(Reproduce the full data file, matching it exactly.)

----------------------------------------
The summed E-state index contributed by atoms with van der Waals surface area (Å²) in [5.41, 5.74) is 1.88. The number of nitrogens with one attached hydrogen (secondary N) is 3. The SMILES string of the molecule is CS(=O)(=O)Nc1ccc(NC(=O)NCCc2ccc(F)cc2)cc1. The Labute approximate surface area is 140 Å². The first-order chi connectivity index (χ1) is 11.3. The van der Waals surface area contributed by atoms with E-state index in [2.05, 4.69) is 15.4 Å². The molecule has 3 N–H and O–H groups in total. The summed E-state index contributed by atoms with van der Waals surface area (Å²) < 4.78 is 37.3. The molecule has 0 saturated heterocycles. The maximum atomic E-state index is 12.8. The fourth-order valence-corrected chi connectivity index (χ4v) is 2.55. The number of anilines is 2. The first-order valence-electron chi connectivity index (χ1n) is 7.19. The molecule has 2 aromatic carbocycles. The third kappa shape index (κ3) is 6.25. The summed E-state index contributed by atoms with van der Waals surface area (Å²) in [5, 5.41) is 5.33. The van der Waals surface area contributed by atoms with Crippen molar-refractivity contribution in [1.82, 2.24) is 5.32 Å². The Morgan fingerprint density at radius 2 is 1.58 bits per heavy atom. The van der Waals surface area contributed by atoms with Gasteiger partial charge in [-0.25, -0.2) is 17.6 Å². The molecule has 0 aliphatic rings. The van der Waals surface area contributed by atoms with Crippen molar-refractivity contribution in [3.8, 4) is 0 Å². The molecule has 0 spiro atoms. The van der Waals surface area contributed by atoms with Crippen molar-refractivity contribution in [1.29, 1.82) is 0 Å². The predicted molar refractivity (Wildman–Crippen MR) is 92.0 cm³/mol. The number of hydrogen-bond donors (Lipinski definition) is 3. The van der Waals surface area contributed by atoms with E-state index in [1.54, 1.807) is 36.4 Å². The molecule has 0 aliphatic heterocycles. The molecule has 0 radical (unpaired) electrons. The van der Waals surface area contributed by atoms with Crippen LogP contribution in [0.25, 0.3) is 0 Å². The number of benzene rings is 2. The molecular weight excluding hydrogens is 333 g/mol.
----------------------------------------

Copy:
The summed E-state index contributed by atoms with van der Waals surface area (Å²) in [5.41, 5.74) is 1.88. The number of nitrogens with one attached hydrogen (secondary N) is 3. The SMILES string of the molecule is CS(=O)(=O)Nc1ccc(NC(=O)NCCc2ccc(F)cc2)cc1. The Labute approximate surface area is 140 Å². The first-order chi connectivity index (χ1) is 11.3. The van der Waals surface area contributed by atoms with E-state index in [2.05, 4.69) is 15.4 Å². The molecule has 3 N–H and O–H groups in total. The summed E-state index contributed by atoms with van der Waals surface area (Å²) < 4.78 is 37.3. The molecule has 0 saturated heterocycles. The maximum atomic E-state index is 12.8. The fourth-order valence-corrected chi connectivity index (χ4v) is 2.55. The number of anilines is 2. The first-order valence-electron chi connectivity index (χ1n) is 7.19. The molecule has 2 aromatic carbocycles. The third kappa shape index (κ3) is 6.25. The summed E-state index contributed by atoms with van der Waals surface area (Å²) in [5, 5.41) is 5.33. The van der Waals surface area contributed by atoms with Crippen molar-refractivity contribution in [1.82, 2.24) is 5.32 Å². The Morgan fingerprint density at radius 2 is 1.58 bits per heavy atom. The van der Waals surface area contributed by atoms with Gasteiger partial charge in [-0.25, -0.2) is 17.6 Å². The molecule has 0 aliphatic rings. The van der Waals surface area contributed by atoms with Crippen molar-refractivity contribution in [3.8, 4) is 0 Å². The molecule has 0 spiro atoms. The van der Waals surface area contributed by atoms with Crippen molar-refractivity contribution in [1.29, 1.82) is 0 Å². The predicted molar refractivity (Wildman–Crippen MR) is 92.0 cm³/mol. The number of hydrogen-bond donors (Lipinski definition) is 3. The van der Waals surface area contributed by atoms with E-state index in [1.54, 1.807) is 36.4 Å². The molecule has 0 aliphatic heterocycles. The molecule has 0 radical (unpaired) electrons. The van der Waals surface area contributed by atoms with Crippen LogP contribution in [0.25, 0.3) is 0 Å². The number of benzene rings is 2. The molecular weight excluding hydrogens is 333 g/mol.